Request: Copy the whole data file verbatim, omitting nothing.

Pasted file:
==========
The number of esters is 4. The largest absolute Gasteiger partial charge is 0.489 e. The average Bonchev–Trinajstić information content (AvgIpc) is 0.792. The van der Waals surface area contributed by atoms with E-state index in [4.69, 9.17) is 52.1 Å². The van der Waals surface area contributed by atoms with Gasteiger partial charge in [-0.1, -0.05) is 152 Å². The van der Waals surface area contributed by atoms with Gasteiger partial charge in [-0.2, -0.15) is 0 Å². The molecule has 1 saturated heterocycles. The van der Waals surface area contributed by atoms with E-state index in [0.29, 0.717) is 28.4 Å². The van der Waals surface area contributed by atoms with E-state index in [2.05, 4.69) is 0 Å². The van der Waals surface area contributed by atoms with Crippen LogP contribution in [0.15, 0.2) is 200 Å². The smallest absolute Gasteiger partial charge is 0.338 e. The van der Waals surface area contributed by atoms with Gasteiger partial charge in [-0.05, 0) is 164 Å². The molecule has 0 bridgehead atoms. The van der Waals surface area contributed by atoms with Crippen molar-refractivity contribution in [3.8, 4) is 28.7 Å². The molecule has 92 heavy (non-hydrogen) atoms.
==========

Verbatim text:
The number of esters is 4. The largest absolute Gasteiger partial charge is 0.489 e. The average Bonchev–Trinajstić information content (AvgIpc) is 0.792. The van der Waals surface area contributed by atoms with E-state index in [4.69, 9.17) is 52.1 Å². The van der Waals surface area contributed by atoms with Gasteiger partial charge in [-0.1, -0.05) is 152 Å². The van der Waals surface area contributed by atoms with Gasteiger partial charge in [-0.2, -0.15) is 0 Å². The molecule has 1 saturated heterocycles. The van der Waals surface area contributed by atoms with E-state index in [0.29, 0.717) is 28.4 Å². The van der Waals surface area contributed by atoms with E-state index in [2.05, 4.69) is 0 Å². The van der Waals surface area contributed by atoms with Crippen LogP contribution in [0.15, 0.2) is 200 Å². The smallest absolute Gasteiger partial charge is 0.338 e. The van der Waals surface area contributed by atoms with Gasteiger partial charge in [-0.05, 0) is 164 Å². The molecule has 0 bridgehead atoms. The van der Waals surface area contributed by atoms with Crippen molar-refractivity contribution in [3.8, 4) is 28.7 Å². The molecule has 92 heavy (non-hydrogen) atoms.